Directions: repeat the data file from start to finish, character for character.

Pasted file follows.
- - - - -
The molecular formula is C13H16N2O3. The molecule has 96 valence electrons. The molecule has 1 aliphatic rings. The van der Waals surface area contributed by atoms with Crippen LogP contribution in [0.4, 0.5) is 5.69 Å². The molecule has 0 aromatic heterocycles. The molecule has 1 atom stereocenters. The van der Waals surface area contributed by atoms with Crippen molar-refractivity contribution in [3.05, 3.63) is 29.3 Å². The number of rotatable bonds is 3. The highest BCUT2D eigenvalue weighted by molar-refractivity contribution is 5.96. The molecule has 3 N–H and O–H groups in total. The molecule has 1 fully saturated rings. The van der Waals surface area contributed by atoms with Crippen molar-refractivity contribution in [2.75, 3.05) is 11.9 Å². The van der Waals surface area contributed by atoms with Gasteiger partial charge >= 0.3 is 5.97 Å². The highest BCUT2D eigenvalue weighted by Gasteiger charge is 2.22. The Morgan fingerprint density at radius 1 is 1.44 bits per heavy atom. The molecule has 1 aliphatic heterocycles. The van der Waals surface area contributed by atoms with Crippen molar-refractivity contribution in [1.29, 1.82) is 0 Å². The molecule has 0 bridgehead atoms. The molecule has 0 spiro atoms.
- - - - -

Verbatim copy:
The molecular formula is C13H16N2O3. The molecule has 96 valence electrons. The molecule has 1 aliphatic rings. The van der Waals surface area contributed by atoms with Crippen LogP contribution in [0.4, 0.5) is 5.69 Å². The molecule has 0 aromatic heterocycles. The molecule has 1 atom stereocenters. The van der Waals surface area contributed by atoms with Crippen molar-refractivity contribution in [3.05, 3.63) is 29.3 Å². The number of rotatable bonds is 3. The highest BCUT2D eigenvalue weighted by molar-refractivity contribution is 5.96. The molecule has 3 N–H and O–H groups in total. The molecule has 1 fully saturated rings. The van der Waals surface area contributed by atoms with Crippen molar-refractivity contribution in [2.75, 3.05) is 11.9 Å². The van der Waals surface area contributed by atoms with Gasteiger partial charge >= 0.3 is 5.97 Å². The highest BCUT2D eigenvalue weighted by Gasteiger charge is 2.22. The Morgan fingerprint density at radius 1 is 1.44 bits per heavy atom. The molecule has 1 aliphatic heterocycles. The van der Waals surface area contributed by atoms with Crippen molar-refractivity contribution in [1.29, 1.82) is 0 Å². The molecule has 0 bridgehead atoms. The molecule has 0 spiro atoms.